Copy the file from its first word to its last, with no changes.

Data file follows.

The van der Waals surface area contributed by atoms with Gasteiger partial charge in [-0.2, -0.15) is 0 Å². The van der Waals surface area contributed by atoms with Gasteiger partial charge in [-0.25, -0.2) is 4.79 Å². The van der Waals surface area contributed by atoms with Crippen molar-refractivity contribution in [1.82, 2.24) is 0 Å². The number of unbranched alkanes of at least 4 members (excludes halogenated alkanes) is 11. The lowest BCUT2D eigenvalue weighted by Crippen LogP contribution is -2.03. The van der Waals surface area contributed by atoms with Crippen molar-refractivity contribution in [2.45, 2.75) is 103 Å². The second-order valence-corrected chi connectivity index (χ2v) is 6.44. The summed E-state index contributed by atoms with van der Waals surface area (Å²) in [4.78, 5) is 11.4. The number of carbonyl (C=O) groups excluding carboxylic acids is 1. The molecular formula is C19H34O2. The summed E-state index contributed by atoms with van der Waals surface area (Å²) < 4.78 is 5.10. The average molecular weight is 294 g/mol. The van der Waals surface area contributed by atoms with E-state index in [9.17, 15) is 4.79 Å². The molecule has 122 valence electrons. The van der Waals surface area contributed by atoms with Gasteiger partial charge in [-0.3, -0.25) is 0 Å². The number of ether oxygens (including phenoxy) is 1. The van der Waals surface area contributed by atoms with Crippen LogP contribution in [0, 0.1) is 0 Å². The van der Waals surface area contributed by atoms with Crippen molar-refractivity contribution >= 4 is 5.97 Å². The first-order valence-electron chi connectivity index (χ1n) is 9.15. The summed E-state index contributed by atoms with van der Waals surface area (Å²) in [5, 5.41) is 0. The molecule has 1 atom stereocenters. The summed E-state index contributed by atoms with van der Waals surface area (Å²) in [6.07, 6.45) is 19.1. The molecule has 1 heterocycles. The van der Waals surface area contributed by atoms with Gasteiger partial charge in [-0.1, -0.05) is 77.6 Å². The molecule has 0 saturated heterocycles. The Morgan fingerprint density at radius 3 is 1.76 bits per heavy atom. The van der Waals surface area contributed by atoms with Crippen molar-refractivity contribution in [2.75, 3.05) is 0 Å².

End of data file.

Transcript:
The van der Waals surface area contributed by atoms with Gasteiger partial charge in [-0.2, -0.15) is 0 Å². The van der Waals surface area contributed by atoms with Gasteiger partial charge in [-0.25, -0.2) is 4.79 Å². The van der Waals surface area contributed by atoms with Crippen molar-refractivity contribution in [1.82, 2.24) is 0 Å². The number of unbranched alkanes of at least 4 members (excludes halogenated alkanes) is 11. The lowest BCUT2D eigenvalue weighted by Crippen LogP contribution is -2.03. The van der Waals surface area contributed by atoms with Crippen molar-refractivity contribution in [2.45, 2.75) is 103 Å². The second-order valence-corrected chi connectivity index (χ2v) is 6.44. The summed E-state index contributed by atoms with van der Waals surface area (Å²) in [4.78, 5) is 11.4. The number of carbonyl (C=O) groups excluding carboxylic acids is 1. The molecular formula is C19H34O2. The summed E-state index contributed by atoms with van der Waals surface area (Å²) < 4.78 is 5.10. The average molecular weight is 294 g/mol. The van der Waals surface area contributed by atoms with E-state index in [9.17, 15) is 4.79 Å². The molecule has 122 valence electrons. The van der Waals surface area contributed by atoms with Gasteiger partial charge in [-0.3, -0.25) is 0 Å². The number of ether oxygens (including phenoxy) is 1. The van der Waals surface area contributed by atoms with Crippen LogP contribution in [0, 0.1) is 0 Å². The van der Waals surface area contributed by atoms with Crippen molar-refractivity contribution >= 4 is 5.97 Å². The first-order valence-electron chi connectivity index (χ1n) is 9.15. The summed E-state index contributed by atoms with van der Waals surface area (Å²) in [5, 5.41) is 0. The molecule has 1 atom stereocenters. The summed E-state index contributed by atoms with van der Waals surface area (Å²) in [6.07, 6.45) is 19.1. The molecule has 1 heterocycles. The van der Waals surface area contributed by atoms with Gasteiger partial charge in [-0.1, -0.05) is 77.6 Å². The molecule has 0 saturated heterocycles. The Morgan fingerprint density at radius 3 is 1.76 bits per heavy atom. The van der Waals surface area contributed by atoms with Crippen molar-refractivity contribution in [2.75, 3.05) is 0 Å².